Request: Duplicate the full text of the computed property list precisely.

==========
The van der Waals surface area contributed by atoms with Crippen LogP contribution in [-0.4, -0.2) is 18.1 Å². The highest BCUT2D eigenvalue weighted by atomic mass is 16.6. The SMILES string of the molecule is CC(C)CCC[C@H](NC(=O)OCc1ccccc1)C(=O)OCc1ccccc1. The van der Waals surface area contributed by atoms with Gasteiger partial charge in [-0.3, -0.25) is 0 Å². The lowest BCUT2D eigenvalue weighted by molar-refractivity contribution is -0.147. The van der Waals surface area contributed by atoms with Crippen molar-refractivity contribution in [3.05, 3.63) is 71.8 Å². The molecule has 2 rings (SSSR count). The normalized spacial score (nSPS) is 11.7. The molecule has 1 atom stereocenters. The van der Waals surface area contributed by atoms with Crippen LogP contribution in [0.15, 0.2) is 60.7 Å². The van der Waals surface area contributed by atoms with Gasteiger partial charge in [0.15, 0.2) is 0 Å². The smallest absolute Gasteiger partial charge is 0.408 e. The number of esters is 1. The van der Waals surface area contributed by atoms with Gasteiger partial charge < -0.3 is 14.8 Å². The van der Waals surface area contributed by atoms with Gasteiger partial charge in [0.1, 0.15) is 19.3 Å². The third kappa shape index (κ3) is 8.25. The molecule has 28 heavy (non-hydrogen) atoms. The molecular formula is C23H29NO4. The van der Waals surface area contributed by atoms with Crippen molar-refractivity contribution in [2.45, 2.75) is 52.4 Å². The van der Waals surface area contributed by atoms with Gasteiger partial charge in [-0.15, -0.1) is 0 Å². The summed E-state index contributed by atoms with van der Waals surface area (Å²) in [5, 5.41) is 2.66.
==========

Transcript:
The van der Waals surface area contributed by atoms with Crippen LogP contribution in [-0.4, -0.2) is 18.1 Å². The highest BCUT2D eigenvalue weighted by atomic mass is 16.6. The SMILES string of the molecule is CC(C)CCC[C@H](NC(=O)OCc1ccccc1)C(=O)OCc1ccccc1. The van der Waals surface area contributed by atoms with Gasteiger partial charge in [-0.3, -0.25) is 0 Å². The lowest BCUT2D eigenvalue weighted by molar-refractivity contribution is -0.147. The van der Waals surface area contributed by atoms with Crippen molar-refractivity contribution in [3.05, 3.63) is 71.8 Å². The molecule has 2 rings (SSSR count). The normalized spacial score (nSPS) is 11.7. The molecule has 1 atom stereocenters. The van der Waals surface area contributed by atoms with Crippen LogP contribution in [0.15, 0.2) is 60.7 Å². The van der Waals surface area contributed by atoms with Gasteiger partial charge in [0.15, 0.2) is 0 Å². The smallest absolute Gasteiger partial charge is 0.408 e. The number of esters is 1. The van der Waals surface area contributed by atoms with Gasteiger partial charge < -0.3 is 14.8 Å². The van der Waals surface area contributed by atoms with Gasteiger partial charge in [0.1, 0.15) is 19.3 Å². The third kappa shape index (κ3) is 8.25. The molecule has 28 heavy (non-hydrogen) atoms. The molecular formula is C23H29NO4. The van der Waals surface area contributed by atoms with Crippen molar-refractivity contribution in [2.45, 2.75) is 52.4 Å². The van der Waals surface area contributed by atoms with Gasteiger partial charge in [-0.15, -0.1) is 0 Å². The summed E-state index contributed by atoms with van der Waals surface area (Å²) in [5, 5.41) is 2.66.